"Real people" and Herenton's political plans: The mayor said (again) he plans to run for a fifth term in 2007, when he will be 67 years old. Since Herenton was elected in 1991, Tennessee has had three governors, Shelby County and Nashville have each had three mayors, Memphis City Schools has had four superintendents, and the University of Memphis has had three football coaches.
In his critique of the media, Herenton said the "real people" of South Memphis and North Memphis support him and are more indicative of his overall popularity than the Herenton haters who write letters to the editor and call talk-radio stations. He even resurrected Richard Nixon's favorite phrase, "the silent majority." He also has support from the business community. In December, Herenton raised $80,000 for his annual Christmas party without breaking a sweat. And he got a standing ovation last week from the Kiwanis Club.
What makes Herenton run for office when he has openly expressed frustration, apathy, and disdain for "ceremonial officials" and functions? Because, he said, he can be mayor better than anyone else. Potential challengers, he said, lack "vision" or "courage" or "steadfastness." They also lack financial support because Herenton has dried it up.
He hasn't faced a really tough, well-financed opponent since Dick Hackett in 1991. If he has one in 2007, it will most likely be an outsider with name recognition and fund-raising prowess. Until Herenton gets the silent treatment that Republicans gave former Governor Don Sundquist at public appearances to show their disapproval, that's not likely to happen.
A recall is an even longer shot. (See City Beat, page 10.) The latest thinking in the city attorney's office is that some 65,000 petition signatures -- not 11,000, as other media have reported -- would be required for a recall because the Tennessee Code, which requires the signatures of 15 percent of registered voters in the municipality (435,000 in Memphis), trumps the city charter.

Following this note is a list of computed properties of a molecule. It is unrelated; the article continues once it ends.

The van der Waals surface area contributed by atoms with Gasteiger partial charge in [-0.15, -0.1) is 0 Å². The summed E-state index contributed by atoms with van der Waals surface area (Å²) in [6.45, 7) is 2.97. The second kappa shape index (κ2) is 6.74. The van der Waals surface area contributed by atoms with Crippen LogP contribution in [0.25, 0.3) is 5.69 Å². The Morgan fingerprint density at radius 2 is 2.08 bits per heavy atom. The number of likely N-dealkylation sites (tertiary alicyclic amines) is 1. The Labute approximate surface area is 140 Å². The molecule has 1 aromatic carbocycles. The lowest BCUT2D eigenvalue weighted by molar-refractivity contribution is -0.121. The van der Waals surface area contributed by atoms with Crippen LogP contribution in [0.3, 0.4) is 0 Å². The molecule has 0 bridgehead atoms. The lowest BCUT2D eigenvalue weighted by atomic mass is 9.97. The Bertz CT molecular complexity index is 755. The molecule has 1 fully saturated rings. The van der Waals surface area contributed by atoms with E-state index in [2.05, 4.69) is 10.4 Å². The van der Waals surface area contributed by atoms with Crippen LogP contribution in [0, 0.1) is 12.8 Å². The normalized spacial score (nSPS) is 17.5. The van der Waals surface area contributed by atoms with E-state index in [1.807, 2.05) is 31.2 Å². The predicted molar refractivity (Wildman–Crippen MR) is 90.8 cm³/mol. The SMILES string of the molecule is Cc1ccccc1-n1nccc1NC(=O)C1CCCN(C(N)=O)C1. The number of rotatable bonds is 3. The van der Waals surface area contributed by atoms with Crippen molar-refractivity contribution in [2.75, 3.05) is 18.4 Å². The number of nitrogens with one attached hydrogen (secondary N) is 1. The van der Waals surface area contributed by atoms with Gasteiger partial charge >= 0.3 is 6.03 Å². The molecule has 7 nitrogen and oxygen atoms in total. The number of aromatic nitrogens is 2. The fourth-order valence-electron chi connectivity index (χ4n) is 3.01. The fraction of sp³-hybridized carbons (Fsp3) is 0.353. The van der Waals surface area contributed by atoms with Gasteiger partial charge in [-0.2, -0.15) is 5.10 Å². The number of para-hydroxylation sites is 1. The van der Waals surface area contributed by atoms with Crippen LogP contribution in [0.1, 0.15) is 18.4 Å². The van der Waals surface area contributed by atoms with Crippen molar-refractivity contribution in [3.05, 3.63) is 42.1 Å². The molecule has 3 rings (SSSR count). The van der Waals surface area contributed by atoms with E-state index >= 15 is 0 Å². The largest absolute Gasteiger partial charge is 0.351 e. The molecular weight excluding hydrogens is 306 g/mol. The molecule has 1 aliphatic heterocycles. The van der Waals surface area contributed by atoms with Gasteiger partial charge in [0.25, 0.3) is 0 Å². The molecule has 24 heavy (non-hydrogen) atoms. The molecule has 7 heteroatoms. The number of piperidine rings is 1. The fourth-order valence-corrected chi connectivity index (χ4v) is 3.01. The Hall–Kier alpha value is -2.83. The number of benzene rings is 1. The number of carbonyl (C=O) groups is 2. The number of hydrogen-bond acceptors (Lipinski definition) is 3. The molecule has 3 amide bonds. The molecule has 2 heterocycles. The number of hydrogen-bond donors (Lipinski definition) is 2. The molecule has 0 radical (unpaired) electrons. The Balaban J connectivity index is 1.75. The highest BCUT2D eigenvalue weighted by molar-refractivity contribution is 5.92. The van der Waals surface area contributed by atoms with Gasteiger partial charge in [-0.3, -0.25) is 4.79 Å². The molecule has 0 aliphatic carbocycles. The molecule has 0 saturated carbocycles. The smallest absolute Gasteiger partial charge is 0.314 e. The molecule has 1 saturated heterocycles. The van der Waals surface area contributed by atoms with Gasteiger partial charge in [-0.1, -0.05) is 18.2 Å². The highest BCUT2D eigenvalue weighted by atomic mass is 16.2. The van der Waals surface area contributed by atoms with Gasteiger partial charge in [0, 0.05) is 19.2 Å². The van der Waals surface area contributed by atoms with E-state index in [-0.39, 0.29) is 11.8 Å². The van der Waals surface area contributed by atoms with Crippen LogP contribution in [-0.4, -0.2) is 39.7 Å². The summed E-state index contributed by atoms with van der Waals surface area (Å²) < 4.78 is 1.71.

The Charter Commission: The confusion over the recall shows the importance of the Charter Commission, which is a done deal in one sense. Voters have already approved it in concept, but the members won't be elected until August. The city charter is tantamount to the Constitution of Memphis. Seven members will be elected at large, one from each City Council district.
The charter is 507 pages long, plus 271 pages of home-rule amendments. Parts of it date back more than 100 years. "Uncharted waters," said the senior city attorney.
Term limits and pensions have been mentioned as potential discussion topics, but the field is wide open so long as the proposed revision does not violate a state or federal law that supercedes it. Proposals are just that -- they must be approved or rejected by voters in an election, probably in 2007. Herenton said he has no problem with the Charter Commission. He thinks elected officials should be excluded from being commissioners. He is against term limits and thinks they are being used to oust African-American officials. Elections, he says, are essentially term limits.
Hanging questions: If Memphians "should expect the grass to be cut," why wasn't it cut last summer? If Herenton "could sell it [MLGW], it would have been sold," why shouldn't Memphians expect him to propose it again? Finally, if Herenton laments the lack of good political candidates, why, after 14 years, is only one of his protégés (Reginald French, candidate for sheriff) running for local office in 2006?